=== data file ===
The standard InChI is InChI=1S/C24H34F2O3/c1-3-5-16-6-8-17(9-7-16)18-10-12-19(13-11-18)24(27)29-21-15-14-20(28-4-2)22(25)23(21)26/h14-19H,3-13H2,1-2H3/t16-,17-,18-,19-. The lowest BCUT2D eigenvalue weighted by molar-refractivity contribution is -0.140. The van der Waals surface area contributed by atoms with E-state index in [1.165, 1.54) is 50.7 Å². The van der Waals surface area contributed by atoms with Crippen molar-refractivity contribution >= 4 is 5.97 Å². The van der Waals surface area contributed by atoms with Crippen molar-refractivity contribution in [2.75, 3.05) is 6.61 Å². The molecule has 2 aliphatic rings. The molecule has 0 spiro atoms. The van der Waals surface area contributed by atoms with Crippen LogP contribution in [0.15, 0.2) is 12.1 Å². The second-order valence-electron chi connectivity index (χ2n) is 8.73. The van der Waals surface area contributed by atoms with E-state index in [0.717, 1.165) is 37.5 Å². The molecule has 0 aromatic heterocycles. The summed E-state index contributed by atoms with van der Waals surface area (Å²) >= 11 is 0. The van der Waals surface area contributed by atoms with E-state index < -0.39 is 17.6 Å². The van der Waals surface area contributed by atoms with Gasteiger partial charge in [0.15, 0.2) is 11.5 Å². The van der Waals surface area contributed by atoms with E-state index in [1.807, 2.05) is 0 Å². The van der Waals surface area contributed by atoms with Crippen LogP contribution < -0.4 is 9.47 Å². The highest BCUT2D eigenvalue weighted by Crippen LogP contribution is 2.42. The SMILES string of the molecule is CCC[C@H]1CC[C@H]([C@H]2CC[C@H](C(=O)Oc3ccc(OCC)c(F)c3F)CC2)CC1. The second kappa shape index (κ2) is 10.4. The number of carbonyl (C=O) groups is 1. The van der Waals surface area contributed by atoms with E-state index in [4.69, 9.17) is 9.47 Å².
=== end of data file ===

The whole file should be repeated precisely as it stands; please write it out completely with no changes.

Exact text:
The standard InChI is InChI=1S/C24H34F2O3/c1-3-5-16-6-8-17(9-7-16)18-10-12-19(13-11-18)24(27)29-21-15-14-20(28-4-2)22(25)23(21)26/h14-19H,3-13H2,1-2H3/t16-,17-,18-,19-. The lowest BCUT2D eigenvalue weighted by molar-refractivity contribution is -0.140. The van der Waals surface area contributed by atoms with E-state index in [1.165, 1.54) is 50.7 Å². The van der Waals surface area contributed by atoms with Crippen molar-refractivity contribution >= 4 is 5.97 Å². The van der Waals surface area contributed by atoms with Crippen molar-refractivity contribution in [2.75, 3.05) is 6.61 Å². The molecule has 2 aliphatic rings. The molecule has 0 spiro atoms. The van der Waals surface area contributed by atoms with Crippen LogP contribution in [0.15, 0.2) is 12.1 Å². The second-order valence-electron chi connectivity index (χ2n) is 8.73. The van der Waals surface area contributed by atoms with E-state index in [0.717, 1.165) is 37.5 Å². The molecule has 0 aromatic heterocycles. The summed E-state index contributed by atoms with van der Waals surface area (Å²) >= 11 is 0. The van der Waals surface area contributed by atoms with E-state index < -0.39 is 17.6 Å². The van der Waals surface area contributed by atoms with Gasteiger partial charge in [0.15, 0.2) is 11.5 Å². The van der Waals surface area contributed by atoms with E-state index in [1.807, 2.05) is 0 Å². The van der Waals surface area contributed by atoms with Crippen LogP contribution < -0.4 is 9.47 Å². The highest BCUT2D eigenvalue weighted by Crippen LogP contribution is 2.42. The SMILES string of the molecule is CCC[C@H]1CC[C@H]([C@H]2CC[C@H](C(=O)Oc3ccc(OCC)c(F)c3F)CC2)CC1. The second kappa shape index (κ2) is 10.4. The number of carbonyl (C=O) groups is 1. The van der Waals surface area contributed by atoms with E-state index in [4.69, 9.17) is 9.47 Å².